Working with disabled children
childcare can provide an excellent setting for caring for disabled
children. Each child is different and it's important to get to know
each child really well as an individual to understand how best to
meet their needs.
Special educational needs
Understanding of the child's specific needs will come as you
observe the child, and use what you see and hear to help you
understand how the child is developing and what activities and
experiences you can offer that will help their development.
Speaking in detail with a disabled child's parent is crucial as
well - after all, a child's parent knows them best.
These principles hold fast for working with disabled children
and those with special educational needs (SEN), just as much as for
working with other children. The most important thing to remember
is that disabled children are children first – you should focus on
the child as an individual and not on their impairment or
condition. (This is called the "social model" of disability.)
Vacancy matching service
PACEY's vacancy matching service, in partnership with iChild,
allows you to advertise your vacancy and promote your business as
offering specialist care for disabled children. If you're a
childminder member of PACEY, update or add your listing today.
Visit MyPACEY to access your vacancy matching
Getting to know disabled children
When you talk to the child's parents, base your discussion on
asking them to describe a typical day in their child's life, and
ask the same kind of questions you would ask when preparing for any
new child, such as:
- What does your child like to do?
- What do they enjoy playing with?
- What kinds of things may they need help with e.g. putting on
shoes, washing, using the toilet, meal times, and how should this
- Do they have any specific health or dietary needs?
- What do they like to eat?
- What other settings do they go to, such as a preschool/ nursery
class, school, or residential breaks?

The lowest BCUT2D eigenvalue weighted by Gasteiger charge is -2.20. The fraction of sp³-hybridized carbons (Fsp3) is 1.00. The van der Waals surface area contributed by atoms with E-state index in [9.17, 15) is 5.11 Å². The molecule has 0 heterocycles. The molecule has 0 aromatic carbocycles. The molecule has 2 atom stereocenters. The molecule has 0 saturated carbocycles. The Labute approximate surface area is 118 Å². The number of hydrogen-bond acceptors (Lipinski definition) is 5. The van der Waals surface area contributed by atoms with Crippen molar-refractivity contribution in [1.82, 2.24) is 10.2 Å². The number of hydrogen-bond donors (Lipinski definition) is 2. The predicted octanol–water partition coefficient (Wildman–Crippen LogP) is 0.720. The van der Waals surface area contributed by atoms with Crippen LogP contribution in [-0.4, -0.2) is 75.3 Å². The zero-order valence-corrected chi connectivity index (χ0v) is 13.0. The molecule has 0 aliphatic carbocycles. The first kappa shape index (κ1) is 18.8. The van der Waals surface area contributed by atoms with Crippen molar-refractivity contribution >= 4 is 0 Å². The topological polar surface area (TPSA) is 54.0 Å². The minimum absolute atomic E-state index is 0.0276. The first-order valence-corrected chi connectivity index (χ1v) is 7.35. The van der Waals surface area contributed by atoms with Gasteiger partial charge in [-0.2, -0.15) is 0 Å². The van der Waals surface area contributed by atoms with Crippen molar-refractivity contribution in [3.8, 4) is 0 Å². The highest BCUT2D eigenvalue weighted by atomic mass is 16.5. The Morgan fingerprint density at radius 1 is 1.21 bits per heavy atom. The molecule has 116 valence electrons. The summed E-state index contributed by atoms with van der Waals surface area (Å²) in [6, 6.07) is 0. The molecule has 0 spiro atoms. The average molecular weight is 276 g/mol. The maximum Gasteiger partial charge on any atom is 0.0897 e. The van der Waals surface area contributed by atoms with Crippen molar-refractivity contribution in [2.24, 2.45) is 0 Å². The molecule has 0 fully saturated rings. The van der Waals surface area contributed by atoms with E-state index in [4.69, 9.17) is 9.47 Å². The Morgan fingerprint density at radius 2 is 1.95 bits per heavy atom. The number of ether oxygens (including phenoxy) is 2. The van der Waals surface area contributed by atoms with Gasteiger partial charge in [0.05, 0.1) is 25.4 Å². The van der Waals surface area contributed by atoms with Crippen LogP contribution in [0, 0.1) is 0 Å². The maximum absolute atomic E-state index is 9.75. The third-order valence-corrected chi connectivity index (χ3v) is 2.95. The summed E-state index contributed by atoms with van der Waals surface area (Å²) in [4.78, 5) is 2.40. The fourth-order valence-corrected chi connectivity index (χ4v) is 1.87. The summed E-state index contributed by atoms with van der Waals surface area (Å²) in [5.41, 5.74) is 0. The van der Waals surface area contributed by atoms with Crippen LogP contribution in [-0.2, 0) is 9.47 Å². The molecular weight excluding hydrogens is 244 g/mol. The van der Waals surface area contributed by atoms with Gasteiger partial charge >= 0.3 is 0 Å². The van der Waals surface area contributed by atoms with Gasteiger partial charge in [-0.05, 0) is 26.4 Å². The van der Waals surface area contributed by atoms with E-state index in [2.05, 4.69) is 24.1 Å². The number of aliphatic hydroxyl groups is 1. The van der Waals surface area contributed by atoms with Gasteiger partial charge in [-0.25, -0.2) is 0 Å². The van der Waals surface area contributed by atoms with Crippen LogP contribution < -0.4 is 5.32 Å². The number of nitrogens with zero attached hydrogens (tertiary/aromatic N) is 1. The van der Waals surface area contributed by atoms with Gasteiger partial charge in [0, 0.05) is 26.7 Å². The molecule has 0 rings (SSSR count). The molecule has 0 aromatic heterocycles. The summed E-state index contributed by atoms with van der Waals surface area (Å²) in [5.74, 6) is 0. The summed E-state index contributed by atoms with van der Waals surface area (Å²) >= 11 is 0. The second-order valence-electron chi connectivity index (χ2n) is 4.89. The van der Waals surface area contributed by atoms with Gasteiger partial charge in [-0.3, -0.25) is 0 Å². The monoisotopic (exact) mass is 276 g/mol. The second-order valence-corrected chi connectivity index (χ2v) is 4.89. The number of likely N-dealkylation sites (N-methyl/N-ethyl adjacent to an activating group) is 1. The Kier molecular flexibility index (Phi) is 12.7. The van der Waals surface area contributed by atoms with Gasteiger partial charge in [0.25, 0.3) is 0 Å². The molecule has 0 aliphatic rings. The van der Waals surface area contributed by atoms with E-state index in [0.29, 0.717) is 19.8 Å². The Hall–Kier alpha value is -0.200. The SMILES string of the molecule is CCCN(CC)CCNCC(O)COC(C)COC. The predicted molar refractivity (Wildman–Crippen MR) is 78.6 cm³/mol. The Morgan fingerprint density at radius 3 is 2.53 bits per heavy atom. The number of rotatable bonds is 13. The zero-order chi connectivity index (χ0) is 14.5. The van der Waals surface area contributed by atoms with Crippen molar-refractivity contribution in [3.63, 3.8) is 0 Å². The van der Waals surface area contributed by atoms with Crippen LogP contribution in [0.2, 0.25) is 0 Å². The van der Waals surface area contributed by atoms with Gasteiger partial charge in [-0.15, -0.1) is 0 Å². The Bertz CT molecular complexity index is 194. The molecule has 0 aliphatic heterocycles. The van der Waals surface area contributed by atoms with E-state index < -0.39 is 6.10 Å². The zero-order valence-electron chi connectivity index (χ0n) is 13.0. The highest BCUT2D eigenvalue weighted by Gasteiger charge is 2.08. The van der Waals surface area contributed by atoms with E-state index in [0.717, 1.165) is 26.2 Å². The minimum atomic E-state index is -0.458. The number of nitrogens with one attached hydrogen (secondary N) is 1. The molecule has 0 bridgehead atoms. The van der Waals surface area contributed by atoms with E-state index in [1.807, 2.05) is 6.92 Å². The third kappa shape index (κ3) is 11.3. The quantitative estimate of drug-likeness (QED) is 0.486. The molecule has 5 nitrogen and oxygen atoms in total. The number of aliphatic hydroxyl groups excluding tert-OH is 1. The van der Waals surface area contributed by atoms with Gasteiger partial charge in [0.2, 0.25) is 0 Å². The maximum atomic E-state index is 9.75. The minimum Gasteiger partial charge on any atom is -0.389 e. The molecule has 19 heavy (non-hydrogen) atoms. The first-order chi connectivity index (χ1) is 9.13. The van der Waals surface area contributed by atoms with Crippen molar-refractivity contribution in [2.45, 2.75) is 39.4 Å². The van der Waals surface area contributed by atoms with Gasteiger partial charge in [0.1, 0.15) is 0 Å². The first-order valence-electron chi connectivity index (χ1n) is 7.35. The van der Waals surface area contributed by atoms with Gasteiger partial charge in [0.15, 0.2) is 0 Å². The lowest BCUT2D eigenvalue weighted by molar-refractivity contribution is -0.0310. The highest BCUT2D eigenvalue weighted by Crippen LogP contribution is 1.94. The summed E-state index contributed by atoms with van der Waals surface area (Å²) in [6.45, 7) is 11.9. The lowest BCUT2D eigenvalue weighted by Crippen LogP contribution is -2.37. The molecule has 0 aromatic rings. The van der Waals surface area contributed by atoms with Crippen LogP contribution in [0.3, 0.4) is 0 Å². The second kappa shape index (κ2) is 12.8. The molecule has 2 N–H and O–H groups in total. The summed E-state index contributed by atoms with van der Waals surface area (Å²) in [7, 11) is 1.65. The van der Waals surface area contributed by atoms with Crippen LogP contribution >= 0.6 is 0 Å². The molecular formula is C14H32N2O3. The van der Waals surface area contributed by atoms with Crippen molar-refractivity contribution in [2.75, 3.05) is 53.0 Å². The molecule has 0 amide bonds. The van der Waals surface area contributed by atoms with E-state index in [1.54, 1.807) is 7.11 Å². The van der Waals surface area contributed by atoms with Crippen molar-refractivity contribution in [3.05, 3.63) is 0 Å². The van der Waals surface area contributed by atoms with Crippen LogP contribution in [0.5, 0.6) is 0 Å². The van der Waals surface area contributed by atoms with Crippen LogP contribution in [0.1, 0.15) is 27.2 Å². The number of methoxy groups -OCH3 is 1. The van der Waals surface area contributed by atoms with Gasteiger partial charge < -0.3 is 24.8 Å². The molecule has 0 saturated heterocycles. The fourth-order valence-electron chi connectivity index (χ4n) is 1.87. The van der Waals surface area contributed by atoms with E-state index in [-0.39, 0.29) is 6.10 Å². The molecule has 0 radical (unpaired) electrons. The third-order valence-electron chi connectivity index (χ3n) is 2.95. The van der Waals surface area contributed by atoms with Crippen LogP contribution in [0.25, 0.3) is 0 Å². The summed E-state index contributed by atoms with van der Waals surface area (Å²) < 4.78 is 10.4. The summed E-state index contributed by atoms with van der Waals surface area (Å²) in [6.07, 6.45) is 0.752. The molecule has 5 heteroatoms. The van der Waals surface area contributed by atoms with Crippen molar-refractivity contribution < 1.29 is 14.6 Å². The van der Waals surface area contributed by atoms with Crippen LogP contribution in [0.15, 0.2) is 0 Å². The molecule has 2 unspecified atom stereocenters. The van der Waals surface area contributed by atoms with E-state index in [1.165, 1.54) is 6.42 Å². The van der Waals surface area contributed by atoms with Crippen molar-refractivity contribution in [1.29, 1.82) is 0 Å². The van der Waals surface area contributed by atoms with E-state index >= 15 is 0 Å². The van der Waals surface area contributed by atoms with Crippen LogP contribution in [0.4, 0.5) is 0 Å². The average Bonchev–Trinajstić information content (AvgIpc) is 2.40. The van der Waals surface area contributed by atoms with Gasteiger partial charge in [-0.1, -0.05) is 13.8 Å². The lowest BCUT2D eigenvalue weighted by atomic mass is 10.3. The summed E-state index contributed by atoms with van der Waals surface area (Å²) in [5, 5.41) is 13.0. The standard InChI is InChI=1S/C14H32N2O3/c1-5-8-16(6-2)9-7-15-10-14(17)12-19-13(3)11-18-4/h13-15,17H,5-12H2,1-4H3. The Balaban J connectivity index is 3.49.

- What else do I need to know in order to meet your child’s
specific needs? (You can use this question as an opportunity to
open up discussion about possible medication, invasive treatment,
physical access requirements etc.)
Invite the parents and their child to spend some time in your
home before the childminding arrangement begins (as you would do
with any new child), to discuss ways you can adapt your service to
ensure their child is fully included and feels secure. Above all,
be positive and welcoming and emphasise that you want to provide
the best possible care for their child. This will help parents feel
more confident that you are pleased to accept their child, and to
adjust your setting to meet the child’s needs.
You could ask whether the child is already part of an Early
Support Pilot Programme, or holds an SEN Statement or has a
Parent-Held Child Health Record. Information from records like
these can help you plan appropriate care.
It is important to look at the needs of each individual child.
Don’t make assumptions, for example that all children with a
particular condition or impairment need constant one-to-one care,
or that disabled children can't be cared for alongside their
non-disabled peers, or require specially adapted furniture and play
equipment. Many disabled children require you to make little
adjustment to your service; others may have a number of specific
needs that could involve intervention.
Parents are always your best point of first contact. Discuss
with them how they get advice on the best ways of looking after
their child, and ask if you can share access to this expertise. For
example, you may be able to talk to health professionals or the
Area SEN Coordinator (SENCO). Why not find out about toy and
equipment loan services in your area, and whether you could join a
childminding network which would be a source of extra support and
is known primarily as a cerebral palsy charity it offers a wide
range of training and free download resources for parents and
practitioners on all disabilities and impairments. You can also
access their web tool, Celebrate every step. The tool enables
parents and the team around a child to track progress in young
children with complex support needs through play.
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